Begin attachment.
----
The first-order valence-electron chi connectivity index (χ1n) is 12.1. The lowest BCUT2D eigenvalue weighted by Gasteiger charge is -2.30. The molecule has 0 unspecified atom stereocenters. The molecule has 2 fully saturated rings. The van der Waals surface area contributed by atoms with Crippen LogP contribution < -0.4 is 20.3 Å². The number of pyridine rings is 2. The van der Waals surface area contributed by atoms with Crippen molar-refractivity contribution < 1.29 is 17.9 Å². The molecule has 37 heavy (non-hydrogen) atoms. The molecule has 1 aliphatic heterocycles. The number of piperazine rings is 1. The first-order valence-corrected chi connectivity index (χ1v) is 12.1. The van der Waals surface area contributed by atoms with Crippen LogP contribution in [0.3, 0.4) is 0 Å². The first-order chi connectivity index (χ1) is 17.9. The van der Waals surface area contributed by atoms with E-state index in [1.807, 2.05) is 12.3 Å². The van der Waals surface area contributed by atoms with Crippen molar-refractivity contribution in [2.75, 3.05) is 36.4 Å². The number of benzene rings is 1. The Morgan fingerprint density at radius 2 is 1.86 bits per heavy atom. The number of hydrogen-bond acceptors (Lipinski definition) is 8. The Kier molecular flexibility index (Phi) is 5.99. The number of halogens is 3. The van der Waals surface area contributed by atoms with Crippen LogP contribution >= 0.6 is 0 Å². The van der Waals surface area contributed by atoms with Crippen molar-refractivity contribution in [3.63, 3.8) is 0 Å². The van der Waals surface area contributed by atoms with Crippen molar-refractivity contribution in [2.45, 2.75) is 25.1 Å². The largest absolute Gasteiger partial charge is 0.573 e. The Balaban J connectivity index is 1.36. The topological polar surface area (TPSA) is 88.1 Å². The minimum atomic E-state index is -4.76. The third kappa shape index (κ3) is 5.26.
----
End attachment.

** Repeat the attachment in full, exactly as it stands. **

The first-order valence-electron chi connectivity index (χ1n) is 12.1. The lowest BCUT2D eigenvalue weighted by Gasteiger charge is -2.30. The molecule has 0 unspecified atom stereocenters. The molecule has 2 fully saturated rings. The van der Waals surface area contributed by atoms with Crippen LogP contribution < -0.4 is 20.3 Å². The number of pyridine rings is 2. The van der Waals surface area contributed by atoms with Crippen molar-refractivity contribution < 1.29 is 17.9 Å². The molecule has 37 heavy (non-hydrogen) atoms. The molecule has 1 aliphatic heterocycles. The number of piperazine rings is 1. The first-order valence-corrected chi connectivity index (χ1v) is 12.1. The van der Waals surface area contributed by atoms with Crippen LogP contribution in [0.3, 0.4) is 0 Å². The first-order chi connectivity index (χ1) is 17.9. The van der Waals surface area contributed by atoms with E-state index in [1.807, 2.05) is 12.3 Å². The van der Waals surface area contributed by atoms with Crippen molar-refractivity contribution in [2.75, 3.05) is 36.4 Å². The number of benzene rings is 1. The Morgan fingerprint density at radius 2 is 1.86 bits per heavy atom. The number of hydrogen-bond acceptors (Lipinski definition) is 8. The Kier molecular flexibility index (Phi) is 5.99. The number of halogens is 3. The van der Waals surface area contributed by atoms with Crippen LogP contribution >= 0.6 is 0 Å². The van der Waals surface area contributed by atoms with Crippen molar-refractivity contribution in [3.63, 3.8) is 0 Å². The van der Waals surface area contributed by atoms with Crippen molar-refractivity contribution in [2.45, 2.75) is 25.1 Å². The largest absolute Gasteiger partial charge is 0.573 e. The Balaban J connectivity index is 1.36. The topological polar surface area (TPSA) is 88.1 Å². The minimum atomic E-state index is -4.76. The third kappa shape index (κ3) is 5.26.